Dr Tane Luna had been working for four years with Médecins Sans Frontières (MSF) in Ivory Coast when she received a call from the organisation’s medical advisor: ‘What are you doing next year?’ When Tane responded she was unsure, he said: ‘I know what you’ll be doing. You are going to take on my current role.’ Tane was taken aback, but after four years of fieldwork, she noticed it was taking a toll on her mental health, so she decided to give the job interview a go. Two months later, she moved to Sydney for her first day of work.
Originally from Spain, Dr Luna came from a system where medical students finish their generalist training and present a national exam. Based on their score, they get to choose their specialty and placement – so the highest score gets to choose from all placements and specialties available and the lowest score, from whatever’s left. There is no interview process to assess practitioners’ aptitudes or previous experience. There are no interns or registrars, and, most importantly, there is no Medical Specialist College to oversee this process.
‘After a year in Australia, I emailed RANZCOG, oblivious to who they were. I casually told them I wanted to start an O&G education program in Nigeria and that I’d like to copy DRANZCOG’s model. I got invited to a meeting with Prof Michael Permezel, then President of RANZCOG. He opened the possibility of collaborating for this project and asked me when I was going to become a Fellow of the College. I didn’t even know what I wanted to do with my life!’
Dr Luna worked for four more years in MSF, but Prof Permezel’s suggestion stayed in the back of her mind. She liked Australia and missed clinical practice, so she applied for Permanent Residency and for recognition of her specialist qualifications through RANZCOG’s Specialist International Medical Graduates (SIMG) Pathway.
‘As a woman, being an O&G can become a very personal experience. It is hard not to see a reflection of yourself in your patients because you understand what they’re going through first-hand. I love the closeness and the laughter that emanates from working with other women.’
After being found partially comparable, Dr Luna passed from being Medical Advisor to O&G Registrar at Wodonga Hospital, at the border between Victoria and New South Wales. On top of coming from a different country with a different healthcare system and having a different first language, Tane had been out of the Western clinical practice workforce for eight years; her latest experience in a developing country where resources were scarce and needs starkly different to those in Australia.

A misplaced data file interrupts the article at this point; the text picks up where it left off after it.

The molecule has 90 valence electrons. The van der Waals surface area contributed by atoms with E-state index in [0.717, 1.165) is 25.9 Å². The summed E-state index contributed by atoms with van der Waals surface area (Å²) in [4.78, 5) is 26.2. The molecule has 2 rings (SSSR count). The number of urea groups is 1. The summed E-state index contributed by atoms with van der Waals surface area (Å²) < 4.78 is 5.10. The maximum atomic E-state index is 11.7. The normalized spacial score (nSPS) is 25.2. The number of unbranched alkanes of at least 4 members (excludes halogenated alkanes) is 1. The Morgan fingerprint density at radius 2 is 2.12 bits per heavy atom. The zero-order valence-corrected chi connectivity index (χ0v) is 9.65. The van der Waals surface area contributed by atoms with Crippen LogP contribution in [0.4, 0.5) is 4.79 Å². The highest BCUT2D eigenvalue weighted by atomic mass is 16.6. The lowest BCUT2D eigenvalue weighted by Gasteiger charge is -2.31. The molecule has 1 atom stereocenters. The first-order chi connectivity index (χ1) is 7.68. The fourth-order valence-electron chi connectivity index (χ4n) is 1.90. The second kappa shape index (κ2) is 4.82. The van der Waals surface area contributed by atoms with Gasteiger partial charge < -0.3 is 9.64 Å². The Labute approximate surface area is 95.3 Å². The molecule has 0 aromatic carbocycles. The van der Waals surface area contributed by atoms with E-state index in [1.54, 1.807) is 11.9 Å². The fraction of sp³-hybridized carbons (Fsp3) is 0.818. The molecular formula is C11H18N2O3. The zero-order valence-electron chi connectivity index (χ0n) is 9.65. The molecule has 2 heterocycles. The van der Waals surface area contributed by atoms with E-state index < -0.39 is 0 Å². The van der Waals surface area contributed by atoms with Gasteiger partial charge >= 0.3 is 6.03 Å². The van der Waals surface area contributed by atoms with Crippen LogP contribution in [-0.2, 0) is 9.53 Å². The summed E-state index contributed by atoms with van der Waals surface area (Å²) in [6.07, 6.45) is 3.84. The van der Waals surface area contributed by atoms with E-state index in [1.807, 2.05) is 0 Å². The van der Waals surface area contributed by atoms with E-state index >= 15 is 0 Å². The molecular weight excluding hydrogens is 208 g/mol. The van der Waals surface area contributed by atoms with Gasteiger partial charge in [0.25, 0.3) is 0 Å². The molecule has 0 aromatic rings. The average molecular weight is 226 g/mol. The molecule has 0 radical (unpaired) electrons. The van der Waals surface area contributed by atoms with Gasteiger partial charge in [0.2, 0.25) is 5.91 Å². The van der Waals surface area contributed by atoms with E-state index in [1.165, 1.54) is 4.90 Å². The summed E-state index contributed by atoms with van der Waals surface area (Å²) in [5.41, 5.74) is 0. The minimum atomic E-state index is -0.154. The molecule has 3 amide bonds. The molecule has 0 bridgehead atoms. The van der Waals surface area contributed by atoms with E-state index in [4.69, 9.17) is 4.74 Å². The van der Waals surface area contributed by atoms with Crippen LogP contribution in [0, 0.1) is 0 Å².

‘I was used to practising ‘messy medicine’ in places where people often died. Now I was being introduced to diagnostic tests that didn’t exist eight years ago. I was terrified.’
Despite feeling highly vulnerable, Dr Luna found the clinical staff at Wodonga to be incredibly patient, respectful and caring. When self-disclosing common procedures that she didn’t have enough experience on (e.g. laparoscopy) and thus, needing supervision, no one ever made her feel less than them. On the contrary, they made her feel welcome and honoured to have her. ‘I don’t have the words to thank them for this.’ Today, a few months after getting her Fellowship, she has moved to Darwin to service marginalised groups in rural areas. Within RANZCOG, she recently participated in a video campaign advocating for women’s health, and would like to see a mentorship process set up to help SIMG applicants navigate the application process.
‘The only ones that can truly guide you are the ones who have been through the process and that come from a similar cultural background to yours. When you come from a different system, you have to learn a monstrous amount of new things and need someone to translate that for you into common terms. I was lucky enough to be in Australia during my application process so I could ask around if I had any questions, but had I been in Spain…’
Dr Luna is one of the many international RANZCOG members that enrich the College with their overseas experience. If you are a member that came from the SIMG Pathway and would like to get more involved in enhancing future and current applicants’ opportunities, please contact us. If you are considering applying for recognition, visit the SIMG Pathway webpage to learn more about the process.
‘If you’re thinking about applying for recognition, be patient. It is a lengthy process. It took me two years to get my qualifications recognized, and if I hadn’t enjoyed my job at Doctors Without Borders back then, it would’ve been a draining experience. So, make sure that what you’re doing in the meantime is fun and meaningful. If you come with an attitude of entitlement, you’re starting off with the wrong foot.’